Playa Grande has long elicited intrigue. Just hearing the name "Playa Grande," thoughts of paradise and relaxation permeate. Ten holes sit along the Atlantic Ocean at this Dominican Republic beauty, originally conceived by Robert Trent Jones Sr. in 1979 but not built until 1997, three years before the great designer's death. It is considered by some to be his greatest work, and considering he designed or redesigned more than 500 courses, that's quite the statement.

After seeing photos of Playa Grande, that level of intrigue continues to grow. Over 160 acres of oceanfront property includes water views on all 18 holes, creating a magnificent setting on the northeast shore in Rio San Juan. Multiple property owners have cycled through the past couple of years, but Discovery Land Co. purchased Playa Grande from Dolphin Capital investors over the past year, giving the golf-centric residential development company behind successful clubs such as Madison Club, Gozzer Ranch, Baker's Bay and a dozen more another beautiful escape. Playa Grande is now ready for intrigue to turn into reality. Rees Jones, the famed architect and Trent Jones Sr.'s son, completed a $10-million redesign of the course to get ready for its grand re-opening, which took place last weekend.

"Everybody's heard about Playa Grande," Rees Jones said, "But everyone's expectations are always exceeded when they actually get here and see it. It's a rare course in that way. The pictures are stunning, but they don't do this place justice."

Gone are some "awkward holes," as Rees put them, and the back nine was re-routed. The result, he calls "perhaps the best oceanside finish in the world." Before fans of Pebble Beach and the courses on the Monterey Peninsula or Scotland become offended, consider the facts. The final five holes conclude on the water, including the postcard-worthy par-3 17th hole, which you might've seen in some fantasy golf calendar.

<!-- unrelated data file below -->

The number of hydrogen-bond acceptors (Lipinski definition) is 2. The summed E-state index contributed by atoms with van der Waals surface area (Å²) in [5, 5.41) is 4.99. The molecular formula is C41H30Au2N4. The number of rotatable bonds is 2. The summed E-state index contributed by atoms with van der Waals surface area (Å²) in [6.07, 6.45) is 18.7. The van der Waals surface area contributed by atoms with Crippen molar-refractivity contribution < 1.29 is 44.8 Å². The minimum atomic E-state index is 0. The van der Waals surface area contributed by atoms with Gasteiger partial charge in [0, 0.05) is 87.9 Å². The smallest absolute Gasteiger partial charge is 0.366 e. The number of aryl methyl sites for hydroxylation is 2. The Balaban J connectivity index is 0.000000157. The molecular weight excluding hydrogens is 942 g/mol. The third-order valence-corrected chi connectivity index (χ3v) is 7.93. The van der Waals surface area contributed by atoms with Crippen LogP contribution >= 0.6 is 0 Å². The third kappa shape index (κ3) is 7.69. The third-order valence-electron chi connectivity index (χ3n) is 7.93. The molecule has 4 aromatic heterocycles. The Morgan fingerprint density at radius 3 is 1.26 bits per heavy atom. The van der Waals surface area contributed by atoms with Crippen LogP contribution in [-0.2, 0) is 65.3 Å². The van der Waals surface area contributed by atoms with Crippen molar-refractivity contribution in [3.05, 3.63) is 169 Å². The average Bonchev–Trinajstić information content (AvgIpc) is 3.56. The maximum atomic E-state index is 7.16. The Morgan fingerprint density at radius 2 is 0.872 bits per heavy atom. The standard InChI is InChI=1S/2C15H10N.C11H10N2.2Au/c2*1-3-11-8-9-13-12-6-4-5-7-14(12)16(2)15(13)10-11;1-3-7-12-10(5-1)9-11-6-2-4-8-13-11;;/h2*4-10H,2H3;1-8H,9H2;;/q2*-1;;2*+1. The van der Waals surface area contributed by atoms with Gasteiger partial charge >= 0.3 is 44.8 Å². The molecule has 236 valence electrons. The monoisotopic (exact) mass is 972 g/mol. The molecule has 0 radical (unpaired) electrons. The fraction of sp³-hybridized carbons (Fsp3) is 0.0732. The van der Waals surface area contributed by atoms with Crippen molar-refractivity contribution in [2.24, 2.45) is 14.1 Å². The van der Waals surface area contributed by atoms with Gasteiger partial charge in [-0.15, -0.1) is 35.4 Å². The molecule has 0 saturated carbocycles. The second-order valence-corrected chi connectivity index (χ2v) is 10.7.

The 15th hole plays parallel to the ocean to a little peninsula green. The 16th requires golfers to carry the ocean with their approach. And the par-5 18th hole is a thrilling finisher.

Don't discount the strong start, including the thrilling par-3 third and seventh holes, and two Cape template holes on the front nine (Nos. 4 and 9), giving this course serious bones—while still being playable for the average player. "There are challenging angles and shot options on every hole, but there's enough width and help for an every-day player," Rees said.

The seventh green at Playa Grande.

The ninth hole at Playa Grande.

"The great golf courses like Augusta are the ones that really kind of evolve over time. I think that’s what happened at Playa Grande. The best courses make you think on every shot. And that's the case here."

The Amanera resort, the first of the rich Aman hotel brand to offer golf, opened in 2016—meaning Playa Grande is now open to the public. As is typical of Discovery Land properties, the company is developing its residences on prime real estate, which will include private homes starting at $2.5 million, sitting on oceanside cliffs. The attraction of pristine, exclusive beaches with unparalleled amenities is undeniable.

Though not the easiest trip from the United States, this is a destination heavy on intrigue. Playa Grande is worth adding to the list of must-see courses in the Dominican Republic.

And a view from the Amanera resort:

anders carlson

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